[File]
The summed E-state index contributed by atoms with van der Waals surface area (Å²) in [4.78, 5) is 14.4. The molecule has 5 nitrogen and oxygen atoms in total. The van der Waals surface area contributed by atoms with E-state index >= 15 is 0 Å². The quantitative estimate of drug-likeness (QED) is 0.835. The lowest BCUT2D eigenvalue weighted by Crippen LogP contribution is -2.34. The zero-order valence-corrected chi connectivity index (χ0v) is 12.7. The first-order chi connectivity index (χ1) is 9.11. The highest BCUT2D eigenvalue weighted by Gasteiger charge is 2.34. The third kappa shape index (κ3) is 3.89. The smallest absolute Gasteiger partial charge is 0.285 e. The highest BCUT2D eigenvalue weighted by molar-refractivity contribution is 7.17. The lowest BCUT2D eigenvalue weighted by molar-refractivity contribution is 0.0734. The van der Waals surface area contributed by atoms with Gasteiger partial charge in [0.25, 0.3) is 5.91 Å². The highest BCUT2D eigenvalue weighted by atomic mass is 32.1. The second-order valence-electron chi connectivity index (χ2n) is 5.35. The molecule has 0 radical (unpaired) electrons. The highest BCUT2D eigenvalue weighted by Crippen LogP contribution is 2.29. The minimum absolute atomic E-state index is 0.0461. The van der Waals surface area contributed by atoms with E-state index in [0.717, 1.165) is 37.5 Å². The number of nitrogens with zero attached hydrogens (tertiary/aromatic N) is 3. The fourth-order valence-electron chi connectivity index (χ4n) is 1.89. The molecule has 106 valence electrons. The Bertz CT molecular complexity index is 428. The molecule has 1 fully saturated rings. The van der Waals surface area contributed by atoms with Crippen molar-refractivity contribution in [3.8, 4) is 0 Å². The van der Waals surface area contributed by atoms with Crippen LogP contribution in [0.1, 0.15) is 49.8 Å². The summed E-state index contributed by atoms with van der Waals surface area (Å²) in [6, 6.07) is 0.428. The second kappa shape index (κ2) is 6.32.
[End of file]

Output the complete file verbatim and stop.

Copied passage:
The summed E-state index contributed by atoms with van der Waals surface area (Å²) in [4.78, 5) is 14.4. The molecule has 5 nitrogen and oxygen atoms in total. The van der Waals surface area contributed by atoms with E-state index >= 15 is 0 Å². The quantitative estimate of drug-likeness (QED) is 0.835. The lowest BCUT2D eigenvalue weighted by Crippen LogP contribution is -2.34. The zero-order valence-corrected chi connectivity index (χ0v) is 12.7. The first-order chi connectivity index (χ1) is 9.11. The highest BCUT2D eigenvalue weighted by Gasteiger charge is 2.34. The third kappa shape index (κ3) is 3.89. The smallest absolute Gasteiger partial charge is 0.285 e. The highest BCUT2D eigenvalue weighted by molar-refractivity contribution is 7.17. The lowest BCUT2D eigenvalue weighted by molar-refractivity contribution is 0.0734. The van der Waals surface area contributed by atoms with Gasteiger partial charge in [0.25, 0.3) is 5.91 Å². The highest BCUT2D eigenvalue weighted by atomic mass is 32.1. The second-order valence-electron chi connectivity index (χ2n) is 5.35. The molecule has 0 radical (unpaired) electrons. The highest BCUT2D eigenvalue weighted by Crippen LogP contribution is 2.29. The minimum absolute atomic E-state index is 0.0461. The van der Waals surface area contributed by atoms with E-state index in [0.717, 1.165) is 37.5 Å². The number of nitrogens with zero attached hydrogens (tertiary/aromatic N) is 3. The fourth-order valence-electron chi connectivity index (χ4n) is 1.89. The molecule has 106 valence electrons. The Bertz CT molecular complexity index is 428. The molecule has 1 fully saturated rings. The van der Waals surface area contributed by atoms with Crippen molar-refractivity contribution in [3.8, 4) is 0 Å². The van der Waals surface area contributed by atoms with Crippen LogP contribution in [0.1, 0.15) is 49.8 Å². The summed E-state index contributed by atoms with van der Waals surface area (Å²) in [6, 6.07) is 0.428. The second kappa shape index (κ2) is 6.32.